Our UI/UX design team paves way for equitable webspace and helps you avoid intricate legal hassles.
Make your website design universally accessible by eliminating all the potential barriers.
Web accessibility is the new normal! Hence, we don’t see web design accessibility as an option, not anymore. We provide ADA compliant web design services which are following WCAG guidelines and making them universally accessible. Our UI/UX design team is quick to adapt to the new rules and incorporate them into the web design process. We create interactive design elements that work for people with color blindness, low/no vision, deafness, mental/cognitive disabilities, and who rely on a wide assortment of assistive technologies such as screen readers.us nec ullamcorper mattis, pulvinar dapibus leo.
Accessibility issues can creep in throughout the project lifecycle and wreck your business in unforeseen ways. We’ve helped many clients who come to us post completion of the project to avoid costly legal lawsuits. Our UI/UX design team channelizes their efforts to redesign any website if it doesn’t comply with the ADA rules. We also conduct an ADA audit to uncover any design issues that are becoming a hindrance to people with disabilities. Based on the results, our UI team jumps in to quickly fix the design issues. Our redesign process is also faster and efficient.
By making your website design ADA compliant, we will make your website search optimized. Our web design will aid your SEO efforts as well. Since we inculcate all the elements to improve the overall user experience, we make sure in no way it is ranked any lower in the search rankings. By delivering an ADA compliant web design, we help you increase the time spent by your users on your website, thereby boosting your search rankings. We have been investing in building easy-to-use sites accessible to all, that could also improve SEO score, traffic, leads, and ultimately revenue.
Simply put, an ADA-compliant website is designed for everybody. It should allow those with all disabilities to use your website in a way that works for them. This is a win-win for everyone, as a more accessible website means more traffic, and more traffic helps your business grow.
In 2010, the Department of Justice announced that it intended to adjust its Americans with Disabilities Act legislation to consider how websites should work to accommodate people with disabilities.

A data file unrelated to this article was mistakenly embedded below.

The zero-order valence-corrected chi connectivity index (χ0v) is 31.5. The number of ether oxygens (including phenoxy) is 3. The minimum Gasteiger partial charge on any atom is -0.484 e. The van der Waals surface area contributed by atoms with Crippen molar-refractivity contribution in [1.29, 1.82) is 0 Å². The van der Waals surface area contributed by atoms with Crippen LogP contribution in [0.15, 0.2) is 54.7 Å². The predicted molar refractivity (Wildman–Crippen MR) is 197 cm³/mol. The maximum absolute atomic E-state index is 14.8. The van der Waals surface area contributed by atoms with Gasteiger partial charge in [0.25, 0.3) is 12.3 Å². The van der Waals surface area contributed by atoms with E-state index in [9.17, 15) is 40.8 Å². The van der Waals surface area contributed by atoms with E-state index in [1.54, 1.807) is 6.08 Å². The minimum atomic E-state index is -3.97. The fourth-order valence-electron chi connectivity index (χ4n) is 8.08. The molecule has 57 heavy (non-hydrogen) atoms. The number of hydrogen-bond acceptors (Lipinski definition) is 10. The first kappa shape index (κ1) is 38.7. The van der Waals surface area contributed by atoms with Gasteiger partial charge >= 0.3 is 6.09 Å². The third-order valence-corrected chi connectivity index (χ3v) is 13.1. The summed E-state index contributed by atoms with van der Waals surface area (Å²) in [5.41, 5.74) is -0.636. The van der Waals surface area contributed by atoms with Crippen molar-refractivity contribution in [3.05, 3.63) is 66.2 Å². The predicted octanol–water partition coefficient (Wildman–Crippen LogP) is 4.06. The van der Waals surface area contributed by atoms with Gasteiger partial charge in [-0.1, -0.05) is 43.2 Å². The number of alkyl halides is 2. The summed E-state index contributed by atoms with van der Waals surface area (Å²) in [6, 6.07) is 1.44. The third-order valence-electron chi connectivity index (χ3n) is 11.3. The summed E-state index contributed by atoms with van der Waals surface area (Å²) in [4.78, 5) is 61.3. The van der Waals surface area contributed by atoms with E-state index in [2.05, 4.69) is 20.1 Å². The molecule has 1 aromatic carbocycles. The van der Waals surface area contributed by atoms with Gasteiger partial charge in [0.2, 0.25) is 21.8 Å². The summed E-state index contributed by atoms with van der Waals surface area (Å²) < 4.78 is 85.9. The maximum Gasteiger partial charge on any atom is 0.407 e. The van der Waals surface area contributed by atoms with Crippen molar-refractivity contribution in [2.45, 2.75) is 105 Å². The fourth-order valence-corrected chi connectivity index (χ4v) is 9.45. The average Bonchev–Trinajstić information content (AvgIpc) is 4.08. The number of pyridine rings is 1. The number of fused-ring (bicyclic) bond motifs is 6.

In 2016 there was a significant case involving the University of California, Berkeley. In that case, the DOJ said the school should adopt the World Wide Web Consortium’s Web Content Accessibility Guidelines (WCAG) to make their website accessible. Those guidelines are now widely accepted as the ADA-compliant standard.
The American Disabilities Act (ADA) ensures that commercial and public entities provide access and accommodation for individuals with a range of disabilities.
That’s why nearly every establishment you frequent will have handicapped parking spaces, wheelchair ramps, and bathrooms that can accommodate individuals with disabilities.
In 2010, the law was amended to include websites as well, since they were also classified as a “place of public accommodation.”
However, according to the current standards, you may be wondering if your website needs to be ADA compliant.
The answer is: probably. Let’s dive in.
So, there are a few main factors we’re going to cover here, but each will have some subfactors as well. These are common inquiries your web design agency will look into when they are evaluating your site and determining the cost of making your website accessible.
Maybe you didn’t know that there are some types of disabilities that may make it difficult for some to properly access, view, and utilize your website—and that’s okay.
It’s something that tends to be out of mind when focusing on all the other aspects of website design.
However, it is advisable that you ensure your website is, in fact, ADA compliant; and if it isn’t, make the necessary adjustments as quickly as possible.
If you don’t, you not only risk losing potential customers and clients who are unable to use your website, but you also open yourself to the risk of a lawsuit.
(Before we start: if you’re looking for help with accessible web design or ADA-standard web development, we can help.)
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The web standards movement got started in 1998 and has developed tremendously since that time. The most commonly used web design standards by developers have come from the World Wide Web Consortium (W3C) although some have come from other organizations like the International Organization for Standardization (ISO).
Web design standards are a communal effort. They’re about what works best for most people and the best way to figure that out is through consensus. You should always remember to use these web design guidelines: